Raspberry: (Rubus idaeus).
Other Names: garden raspberry, European raspberry, American red raspberry, framboise.
Rose Family: (Rosaceae).
Habitat and Range: Raspberries range in fields and thickets from central Alaska and the northern Yukon southward to Oregon.
Physical Description: Raspberry: Rubus idaeus; a: grows 1 1/2 to 6 feet high; b: flowers have 5 white petals; c: leaflets number 3 to 5; d: leaflets have irregular teeth; are whitish below with soft hairs; e: fruit red, juicy, sweet; fall off after ripening fully; f: stems have bristles.
Raspberry: Family Favorite: According to a Chinese herbal book, eating raspberries clears our complexion, cures your cold, increases your virility or fertility, stimulates hair growth, and heightens your body’s vigor. When savoring raspberries, you can rest assured that you are treating yourself in more ways than one.
Harvest Calendar: Spring: shoots. Spring to summer: leaves. Spring and fall: roots. Summer: fruits.
Food Use: Raspberry fruits, as everyone knows, are indescribably delicious. Besides flavor, they’re laden with vitamin B and C and minerals magnesium, calcium, iron, and phosphorus. Try them fresh, frozen, or canned. Mashed, dried berries yield a children–pleasing fruit leather rollie. Fruits can also be dried whole as a raisin substitute.
Use raspberries freely in pies, breads, cakes, puddings, sauces, and candies. Ferment the fruits for gourmet wines and liqueurs; nonimbibers can savor the traditional European beverage–raspberry syrup blended with soda water and served on the rocks.
The high pectin fruits jell readily and make superior preserves. Raspberry vinegar is also highly popular; use in salad dressings, pickled beets, and sweet-and-sour cabbage recipes. It also makes a superior basting sauce for chicken and rabbit.
Other raspberry products are the peeled spring root, (nibble raw, or chop and add to stir-fries and soups), and raspberry leaves (use alone or with dry berries to make teas). Blend dry leaves with other Alaskan herbs to custom–craft a special beverage blend for your family. (SEE CAUTION, following).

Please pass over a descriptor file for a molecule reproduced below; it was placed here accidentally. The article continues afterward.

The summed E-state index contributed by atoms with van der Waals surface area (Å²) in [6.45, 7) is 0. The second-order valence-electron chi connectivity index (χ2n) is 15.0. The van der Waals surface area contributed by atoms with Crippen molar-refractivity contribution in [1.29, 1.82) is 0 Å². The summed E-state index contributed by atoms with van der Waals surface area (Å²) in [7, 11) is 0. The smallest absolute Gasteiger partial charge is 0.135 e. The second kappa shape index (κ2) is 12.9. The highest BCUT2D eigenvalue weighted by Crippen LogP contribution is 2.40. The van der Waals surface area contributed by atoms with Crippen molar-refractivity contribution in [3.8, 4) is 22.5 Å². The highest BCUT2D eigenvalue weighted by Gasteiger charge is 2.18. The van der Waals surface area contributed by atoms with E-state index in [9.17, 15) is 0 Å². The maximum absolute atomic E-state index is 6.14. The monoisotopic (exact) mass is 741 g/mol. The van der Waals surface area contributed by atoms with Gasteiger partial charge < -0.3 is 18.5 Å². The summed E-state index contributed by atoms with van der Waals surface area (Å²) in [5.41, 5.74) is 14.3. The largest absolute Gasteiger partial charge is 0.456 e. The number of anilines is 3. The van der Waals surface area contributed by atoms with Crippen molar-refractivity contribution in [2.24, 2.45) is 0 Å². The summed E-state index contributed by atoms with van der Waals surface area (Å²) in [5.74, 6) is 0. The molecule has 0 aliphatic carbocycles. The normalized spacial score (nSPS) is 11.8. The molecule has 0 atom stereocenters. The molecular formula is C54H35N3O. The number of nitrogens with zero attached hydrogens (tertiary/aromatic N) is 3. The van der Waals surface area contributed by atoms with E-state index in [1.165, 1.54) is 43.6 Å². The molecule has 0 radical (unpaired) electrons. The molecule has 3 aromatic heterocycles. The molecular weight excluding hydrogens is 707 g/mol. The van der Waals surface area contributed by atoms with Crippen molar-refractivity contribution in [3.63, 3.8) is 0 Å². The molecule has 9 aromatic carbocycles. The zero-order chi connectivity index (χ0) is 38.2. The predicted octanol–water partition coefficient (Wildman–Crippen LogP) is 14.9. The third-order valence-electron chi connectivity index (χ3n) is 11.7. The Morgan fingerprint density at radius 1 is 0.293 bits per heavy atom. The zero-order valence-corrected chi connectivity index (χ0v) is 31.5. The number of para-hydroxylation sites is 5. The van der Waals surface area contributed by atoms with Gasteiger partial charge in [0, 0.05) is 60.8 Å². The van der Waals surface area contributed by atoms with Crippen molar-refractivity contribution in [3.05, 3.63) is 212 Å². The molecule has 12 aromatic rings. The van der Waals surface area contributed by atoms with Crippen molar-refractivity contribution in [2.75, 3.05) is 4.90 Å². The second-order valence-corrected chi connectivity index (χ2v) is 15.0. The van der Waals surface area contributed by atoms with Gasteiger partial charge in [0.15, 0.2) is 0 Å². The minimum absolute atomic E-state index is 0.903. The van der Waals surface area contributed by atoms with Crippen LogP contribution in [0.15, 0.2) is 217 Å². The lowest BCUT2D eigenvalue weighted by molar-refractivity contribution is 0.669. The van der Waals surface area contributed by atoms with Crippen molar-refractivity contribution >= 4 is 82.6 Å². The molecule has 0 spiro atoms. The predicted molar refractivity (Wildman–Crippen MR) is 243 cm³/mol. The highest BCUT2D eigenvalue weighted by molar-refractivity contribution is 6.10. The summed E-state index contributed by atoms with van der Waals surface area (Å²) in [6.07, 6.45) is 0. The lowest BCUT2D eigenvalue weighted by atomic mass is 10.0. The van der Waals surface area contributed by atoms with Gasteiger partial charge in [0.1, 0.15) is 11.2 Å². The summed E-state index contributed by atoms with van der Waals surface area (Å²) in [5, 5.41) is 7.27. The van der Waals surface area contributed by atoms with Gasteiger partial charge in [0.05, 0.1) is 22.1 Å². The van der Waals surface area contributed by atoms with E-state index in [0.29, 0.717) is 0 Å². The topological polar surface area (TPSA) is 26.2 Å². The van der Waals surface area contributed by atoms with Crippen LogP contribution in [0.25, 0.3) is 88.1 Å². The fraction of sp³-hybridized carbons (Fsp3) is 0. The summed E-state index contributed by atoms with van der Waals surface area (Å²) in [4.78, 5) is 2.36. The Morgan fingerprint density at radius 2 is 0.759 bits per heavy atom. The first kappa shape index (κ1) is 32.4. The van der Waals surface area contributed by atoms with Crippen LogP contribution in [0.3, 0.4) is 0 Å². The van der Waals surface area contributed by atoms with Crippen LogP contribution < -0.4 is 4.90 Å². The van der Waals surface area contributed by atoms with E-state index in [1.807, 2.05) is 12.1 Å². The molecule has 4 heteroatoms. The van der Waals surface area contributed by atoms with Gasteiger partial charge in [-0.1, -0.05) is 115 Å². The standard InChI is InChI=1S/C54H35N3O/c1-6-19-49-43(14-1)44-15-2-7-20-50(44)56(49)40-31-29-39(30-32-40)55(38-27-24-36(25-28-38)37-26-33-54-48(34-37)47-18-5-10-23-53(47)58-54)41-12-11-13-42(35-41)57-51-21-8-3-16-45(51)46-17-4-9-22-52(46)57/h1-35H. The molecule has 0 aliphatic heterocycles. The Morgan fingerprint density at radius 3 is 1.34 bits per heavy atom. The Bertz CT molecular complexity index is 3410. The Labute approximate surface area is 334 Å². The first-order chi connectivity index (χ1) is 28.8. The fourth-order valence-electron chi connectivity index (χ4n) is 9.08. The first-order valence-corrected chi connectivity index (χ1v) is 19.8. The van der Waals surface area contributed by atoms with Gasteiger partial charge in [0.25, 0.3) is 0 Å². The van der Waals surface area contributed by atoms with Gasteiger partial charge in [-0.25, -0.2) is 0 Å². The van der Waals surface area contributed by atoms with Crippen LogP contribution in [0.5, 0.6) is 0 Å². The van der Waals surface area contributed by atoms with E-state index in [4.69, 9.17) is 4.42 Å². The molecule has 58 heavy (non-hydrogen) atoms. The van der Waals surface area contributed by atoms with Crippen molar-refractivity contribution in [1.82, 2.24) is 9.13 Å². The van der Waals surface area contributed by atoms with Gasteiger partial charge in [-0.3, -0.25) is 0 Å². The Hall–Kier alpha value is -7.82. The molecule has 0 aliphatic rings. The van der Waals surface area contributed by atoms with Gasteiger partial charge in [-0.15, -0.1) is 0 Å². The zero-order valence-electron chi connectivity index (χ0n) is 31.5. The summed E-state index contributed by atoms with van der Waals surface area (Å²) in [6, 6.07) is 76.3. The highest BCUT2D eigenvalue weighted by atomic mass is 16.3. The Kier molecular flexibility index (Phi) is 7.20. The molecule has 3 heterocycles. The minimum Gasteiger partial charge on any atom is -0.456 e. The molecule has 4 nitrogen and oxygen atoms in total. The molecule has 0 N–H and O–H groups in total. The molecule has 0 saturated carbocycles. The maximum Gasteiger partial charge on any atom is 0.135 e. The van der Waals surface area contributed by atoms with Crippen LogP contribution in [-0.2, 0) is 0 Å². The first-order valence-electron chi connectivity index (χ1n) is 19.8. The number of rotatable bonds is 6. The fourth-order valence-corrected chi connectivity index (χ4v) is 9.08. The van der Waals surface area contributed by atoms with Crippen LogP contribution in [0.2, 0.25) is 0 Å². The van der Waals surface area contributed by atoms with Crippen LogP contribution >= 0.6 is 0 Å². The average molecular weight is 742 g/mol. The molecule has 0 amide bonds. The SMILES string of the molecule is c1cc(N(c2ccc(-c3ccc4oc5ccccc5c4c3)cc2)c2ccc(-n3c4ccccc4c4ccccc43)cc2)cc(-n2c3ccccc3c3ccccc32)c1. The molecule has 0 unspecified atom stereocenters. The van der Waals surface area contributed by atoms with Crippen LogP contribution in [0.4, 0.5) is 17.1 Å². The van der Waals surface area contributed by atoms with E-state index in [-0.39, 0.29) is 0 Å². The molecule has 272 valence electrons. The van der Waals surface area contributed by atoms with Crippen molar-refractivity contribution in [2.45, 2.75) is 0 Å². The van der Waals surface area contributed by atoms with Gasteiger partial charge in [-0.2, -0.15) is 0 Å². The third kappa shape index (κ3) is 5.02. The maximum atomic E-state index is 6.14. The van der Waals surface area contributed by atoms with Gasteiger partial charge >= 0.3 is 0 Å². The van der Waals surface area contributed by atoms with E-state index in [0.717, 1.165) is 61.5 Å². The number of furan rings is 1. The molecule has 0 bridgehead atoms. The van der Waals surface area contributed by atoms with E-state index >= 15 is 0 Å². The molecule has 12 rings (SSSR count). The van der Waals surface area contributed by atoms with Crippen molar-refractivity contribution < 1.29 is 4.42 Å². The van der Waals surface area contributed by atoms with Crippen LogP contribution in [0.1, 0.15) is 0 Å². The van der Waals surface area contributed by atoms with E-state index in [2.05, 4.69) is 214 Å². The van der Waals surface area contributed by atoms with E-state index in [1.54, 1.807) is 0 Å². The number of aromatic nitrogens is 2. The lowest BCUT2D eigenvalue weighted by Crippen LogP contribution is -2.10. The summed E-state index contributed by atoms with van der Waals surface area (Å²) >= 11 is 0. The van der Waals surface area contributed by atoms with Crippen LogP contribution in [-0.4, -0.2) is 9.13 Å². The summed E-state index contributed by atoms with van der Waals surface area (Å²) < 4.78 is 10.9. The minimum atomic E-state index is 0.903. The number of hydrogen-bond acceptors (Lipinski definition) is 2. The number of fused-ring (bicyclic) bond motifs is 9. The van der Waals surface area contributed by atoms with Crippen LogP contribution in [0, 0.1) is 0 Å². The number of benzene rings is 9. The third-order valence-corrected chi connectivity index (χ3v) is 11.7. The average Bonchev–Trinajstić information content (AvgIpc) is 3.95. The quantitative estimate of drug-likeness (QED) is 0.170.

MEDICINAL USE: Hygieia calls raspberry “… the pregnant woman’s best herbal friend.” Paravati adds that raspberry leaves contain fragrine, a substance that tones the reproductive organs. Raspberry leaf tea, taken freely, (two or three cups daily), in early pregnancy, is reported to diminish morning sickness. During labor, its relaxant properties on pelvic muscles diminish pain and facilitate birth. After delivery, the raspberry leaf infusions are drunk to reduce swelling and bleeding. The brew is also popular with women troubled by excess menstrual flower. For vaginal discharges such as leucorrhea, the tea is used as a douche.
Drinking raspberry leaf tea is considered to strengthen the heart and the body at large. The soothing brew is a good bedtime beverage; it is a gentle sedative. It’s also advised for children’s stomach upset.
As an external agent, leaf infusions make a good wash for skin eruptions. To cleanse a wound or to remove proud flesh, apply a poultice of raspberry leaves and slippery elm, available from herb suppliers. Garble with the tea for mouth ulcers and sore throat.